Queer Code 101

In case you're new here

Sometimes it feels like we're speaking a different language.

Like the colors of the rainbow, the LGBTQ+ lexicon is just as colorful from A to Z. This queer glossary for newbies is your crash course in all things slang, history, and pop culture that have defined and shaped our community. Each generation and decade brings us more ways to speak and connect as a culture. Here are some of the essentials we think you should know if this world still feels brand new to you and your journey. 


The AIDS Coalition to Unleash Power, a direct action activism group formed in New York City in 1987 to bring awareness and justice to those impacted by the AIDS epidemic.

Andy Warhol

The King of Pop Art. Soup cans, Marilyn Monroe, superstars. One of the most recognizable artists in human history, born and raised in Pittsburgh.

Angels in America

A landmark work of theater written by Tony Kushner. This Pulitzer Prize winner for Drama depicts gay life and the AIDS epidemic in the 1980s.

Anita Bryant

An anti-gay activist, beauty queen, and orange juice promoter who endorsed Florida’s “Save Our Children” campaign. She was iconically pied in the face on television by a gay man, Thom L. Higgins, in 1977.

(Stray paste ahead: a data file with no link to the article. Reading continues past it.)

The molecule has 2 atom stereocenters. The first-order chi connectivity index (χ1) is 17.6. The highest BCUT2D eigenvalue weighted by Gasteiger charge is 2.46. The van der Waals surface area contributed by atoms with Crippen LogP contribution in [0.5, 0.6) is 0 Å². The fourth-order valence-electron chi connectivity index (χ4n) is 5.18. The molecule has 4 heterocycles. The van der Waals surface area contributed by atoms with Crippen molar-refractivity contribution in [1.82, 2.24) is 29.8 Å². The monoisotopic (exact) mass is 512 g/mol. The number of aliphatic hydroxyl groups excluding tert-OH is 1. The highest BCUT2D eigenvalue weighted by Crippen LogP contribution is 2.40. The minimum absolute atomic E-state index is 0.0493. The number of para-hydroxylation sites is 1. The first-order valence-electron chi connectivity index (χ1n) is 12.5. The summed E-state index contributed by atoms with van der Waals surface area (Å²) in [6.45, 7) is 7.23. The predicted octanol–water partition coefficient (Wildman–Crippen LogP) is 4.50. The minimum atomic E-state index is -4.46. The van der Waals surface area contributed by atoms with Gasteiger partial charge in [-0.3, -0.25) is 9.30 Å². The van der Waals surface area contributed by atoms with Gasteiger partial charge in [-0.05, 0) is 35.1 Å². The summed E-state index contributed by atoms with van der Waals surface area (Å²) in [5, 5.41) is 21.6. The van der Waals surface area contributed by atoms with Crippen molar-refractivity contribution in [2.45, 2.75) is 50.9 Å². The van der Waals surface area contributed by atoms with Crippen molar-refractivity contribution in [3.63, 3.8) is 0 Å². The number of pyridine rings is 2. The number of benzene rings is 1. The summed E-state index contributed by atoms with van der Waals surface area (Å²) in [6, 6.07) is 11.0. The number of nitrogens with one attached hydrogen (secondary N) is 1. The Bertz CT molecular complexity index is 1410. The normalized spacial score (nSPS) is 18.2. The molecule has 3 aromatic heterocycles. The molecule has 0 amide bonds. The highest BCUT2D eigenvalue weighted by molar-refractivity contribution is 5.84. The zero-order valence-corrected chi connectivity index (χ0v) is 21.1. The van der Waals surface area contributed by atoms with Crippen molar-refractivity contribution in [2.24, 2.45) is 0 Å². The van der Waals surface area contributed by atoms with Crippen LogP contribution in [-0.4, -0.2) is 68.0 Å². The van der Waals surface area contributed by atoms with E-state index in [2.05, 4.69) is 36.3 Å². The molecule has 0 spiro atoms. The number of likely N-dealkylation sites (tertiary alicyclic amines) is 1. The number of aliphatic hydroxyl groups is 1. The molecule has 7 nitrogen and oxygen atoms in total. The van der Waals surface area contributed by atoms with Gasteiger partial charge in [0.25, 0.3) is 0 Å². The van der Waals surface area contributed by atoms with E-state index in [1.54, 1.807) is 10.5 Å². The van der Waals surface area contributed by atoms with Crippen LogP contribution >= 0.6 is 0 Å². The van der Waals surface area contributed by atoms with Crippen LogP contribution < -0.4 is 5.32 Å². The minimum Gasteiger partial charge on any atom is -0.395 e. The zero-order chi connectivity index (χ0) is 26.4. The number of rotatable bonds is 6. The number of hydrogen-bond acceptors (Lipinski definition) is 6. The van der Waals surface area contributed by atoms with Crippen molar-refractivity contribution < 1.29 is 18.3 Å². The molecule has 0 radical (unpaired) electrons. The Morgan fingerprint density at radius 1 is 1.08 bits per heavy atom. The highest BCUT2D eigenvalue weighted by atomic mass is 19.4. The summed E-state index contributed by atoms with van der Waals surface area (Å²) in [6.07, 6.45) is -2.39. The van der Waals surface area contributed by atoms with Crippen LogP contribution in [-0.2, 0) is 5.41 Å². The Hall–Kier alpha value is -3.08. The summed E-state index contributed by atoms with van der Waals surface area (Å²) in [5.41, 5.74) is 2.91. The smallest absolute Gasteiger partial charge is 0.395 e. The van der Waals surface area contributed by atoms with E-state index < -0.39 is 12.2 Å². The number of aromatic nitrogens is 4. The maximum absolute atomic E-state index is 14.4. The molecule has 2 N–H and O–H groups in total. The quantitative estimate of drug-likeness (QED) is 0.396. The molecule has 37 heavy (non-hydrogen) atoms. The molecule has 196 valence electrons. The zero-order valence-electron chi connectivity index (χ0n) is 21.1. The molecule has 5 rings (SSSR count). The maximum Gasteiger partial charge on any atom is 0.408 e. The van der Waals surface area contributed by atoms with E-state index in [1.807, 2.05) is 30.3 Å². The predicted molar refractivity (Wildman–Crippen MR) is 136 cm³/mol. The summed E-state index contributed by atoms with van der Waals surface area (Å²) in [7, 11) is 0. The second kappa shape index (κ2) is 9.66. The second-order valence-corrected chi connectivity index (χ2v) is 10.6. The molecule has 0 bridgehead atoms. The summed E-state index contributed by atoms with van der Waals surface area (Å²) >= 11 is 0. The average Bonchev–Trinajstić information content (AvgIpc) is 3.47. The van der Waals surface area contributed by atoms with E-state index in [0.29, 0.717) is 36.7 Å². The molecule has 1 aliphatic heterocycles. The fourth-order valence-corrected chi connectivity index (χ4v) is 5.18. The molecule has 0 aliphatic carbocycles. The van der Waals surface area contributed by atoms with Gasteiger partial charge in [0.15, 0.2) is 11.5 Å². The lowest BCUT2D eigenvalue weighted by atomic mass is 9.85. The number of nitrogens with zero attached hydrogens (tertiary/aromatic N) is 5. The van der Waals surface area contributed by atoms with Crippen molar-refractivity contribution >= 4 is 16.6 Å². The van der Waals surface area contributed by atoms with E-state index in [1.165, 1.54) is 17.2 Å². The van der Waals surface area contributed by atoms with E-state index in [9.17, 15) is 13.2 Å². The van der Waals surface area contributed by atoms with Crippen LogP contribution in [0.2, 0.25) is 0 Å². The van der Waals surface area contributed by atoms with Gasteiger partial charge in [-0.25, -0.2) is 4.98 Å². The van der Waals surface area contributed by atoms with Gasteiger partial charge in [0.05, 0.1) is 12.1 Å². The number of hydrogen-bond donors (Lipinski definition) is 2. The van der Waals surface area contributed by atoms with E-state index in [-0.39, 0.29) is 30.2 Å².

Audre Lorde

A self-described “black, lesbian, feminist, socialist, mother, warrior, poet”. Wrote amazing works such as Zami: A New Spelling of My Name and Sister Outsider: Essays and Speeches


An underground subculture formed by the Black and Latino community where contestants walk and perform in certain categories that frequently involve gender and social class pageantry. Categories include femme queen, voguing, and face.


Typically a large, hairy gay man. “It’s bear night at the bar, do you want to come with me?”

Billy Porter

Tony, Grammy, and the first openly gay black lead actor Emmy award winner born and raised in Pittsburgh. Most known for his work as Lola in Kinky Boots the musical and Pray Tell in Pose.

Blue Moon

A famed gay bar on Butler Street in Lawrenceville known for its drag performances.


Typically a lesbian who expresses gender in a more masculine way. Popular butch characters in media include Lea Delaria as Big Boo from Orange is the New Black, Queen Latifah as Cleo in Set it Off, and Gina Gershon as Corky in Bound.

Don’t Ask, Don’t Tell

An official United States discriminatory ban on LGBTQ+ individuals openly serving in the military originally instituted in 1993 under the Clinton Administration. It was repealed in 2011.

Drag Queens/Kings

Artists who subvert and perform gender through the use of makeup, costume, lip sync performances, theatricality, dance, and more.

Dykes on Bikes

A legendary lesbian motorcycle club whose first chapter was originally formed in 1976 in San Francisco. They are most known for frequently leading Pride parades.

The Fruit Loop